Influence of Macronutrients and Polyethylene Glycol on Intake of a Quebracho Tannin Diet by Sheep and Goats

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Journal of Animal Science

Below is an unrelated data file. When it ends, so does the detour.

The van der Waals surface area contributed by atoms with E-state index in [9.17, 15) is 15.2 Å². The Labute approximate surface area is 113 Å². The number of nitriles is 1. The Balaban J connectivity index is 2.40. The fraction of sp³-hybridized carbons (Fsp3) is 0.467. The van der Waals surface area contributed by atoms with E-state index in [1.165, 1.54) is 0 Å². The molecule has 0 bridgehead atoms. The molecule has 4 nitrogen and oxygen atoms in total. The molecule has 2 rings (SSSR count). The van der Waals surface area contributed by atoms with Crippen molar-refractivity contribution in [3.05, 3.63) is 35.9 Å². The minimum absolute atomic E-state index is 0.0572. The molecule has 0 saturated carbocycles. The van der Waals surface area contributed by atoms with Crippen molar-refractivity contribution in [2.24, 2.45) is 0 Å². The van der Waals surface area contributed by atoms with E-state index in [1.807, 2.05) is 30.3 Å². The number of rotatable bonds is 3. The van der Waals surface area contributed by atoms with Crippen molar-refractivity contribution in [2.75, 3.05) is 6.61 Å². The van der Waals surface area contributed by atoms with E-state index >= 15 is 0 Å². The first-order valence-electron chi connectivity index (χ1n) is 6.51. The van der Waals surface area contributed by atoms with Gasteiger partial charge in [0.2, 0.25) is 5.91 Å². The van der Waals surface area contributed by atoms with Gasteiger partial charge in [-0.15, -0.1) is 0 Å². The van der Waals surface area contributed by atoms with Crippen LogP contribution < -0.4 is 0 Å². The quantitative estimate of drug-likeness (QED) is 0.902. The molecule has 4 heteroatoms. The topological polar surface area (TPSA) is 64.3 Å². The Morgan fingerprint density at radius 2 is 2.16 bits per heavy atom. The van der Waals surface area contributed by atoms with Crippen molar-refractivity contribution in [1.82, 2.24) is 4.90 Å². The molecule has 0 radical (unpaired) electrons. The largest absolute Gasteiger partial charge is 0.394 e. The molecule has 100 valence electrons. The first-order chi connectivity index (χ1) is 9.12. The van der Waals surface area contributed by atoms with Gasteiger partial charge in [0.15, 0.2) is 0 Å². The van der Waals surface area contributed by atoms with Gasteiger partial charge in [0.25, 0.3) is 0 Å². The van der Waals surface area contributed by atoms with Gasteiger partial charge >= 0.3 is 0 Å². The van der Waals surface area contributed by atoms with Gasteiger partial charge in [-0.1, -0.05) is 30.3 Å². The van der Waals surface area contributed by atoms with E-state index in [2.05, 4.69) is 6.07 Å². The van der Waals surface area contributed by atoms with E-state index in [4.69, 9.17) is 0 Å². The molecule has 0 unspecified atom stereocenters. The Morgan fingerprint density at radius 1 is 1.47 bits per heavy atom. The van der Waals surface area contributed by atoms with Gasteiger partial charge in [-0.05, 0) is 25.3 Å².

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We determined if supplemental macronutrients or polyethylene glycol (PEG) influenced intake of a tannin diet. Sheep (lambs 5 mo age, 36 kg) and goats (kids 7 mo age, 32 kg) were fed supplements high in either energy or protein or offered a choice between the two supplements before and after receiving a meal containing 15% quebracho tannin. The effect of PEG, a compound that attenuates the negative effects of tannins, was assessed by offering PEG while animals consumed the tannin diet for 4 h/d. Intake of the tannin diet was influenced by both macronutrients and PEG. Animals that chose their own supplements or that received the high-protein supplement, consumed more of the tannin diet than animals fed the high-energy supplement: 34 and 36 vs 31 g/kg0.75 (lambs) and 41 and 39 vs 34 g/kg0.75 (kids), respectively (P < 0.05). Animals supplemented with PEG ate much more of the tannin diet than unsupplemented animals: 70 vs 39 g/kg0.75 (lambs) and 63 vs 34 g/kg0.75 (kids), respectively (P < 0.001). Sheep and goats consumed more tannin food when given PEG than when supplemented with macronutrients (51 and 38 g/kg0.75, P < 0.001). Sheep and goats offered a choice between supplements consumed more CP than animals fed the high-energy supplement and more ME than animals fed the high-protein supplement (P < 0.05). In so doing, they selected a combination of foods that yielded a more balanced intake of macronutrients, while achieving high levels of intake of the tannin food. Sheep and goats can be used as an environmentally safe and economically sound means to reduce the abundance of tannin-rich vegetation. Macronutrients and PEG enhance use of tannin-containing plants, which may increase production of alternate forages and create a more diverse mix of species in a plant community.

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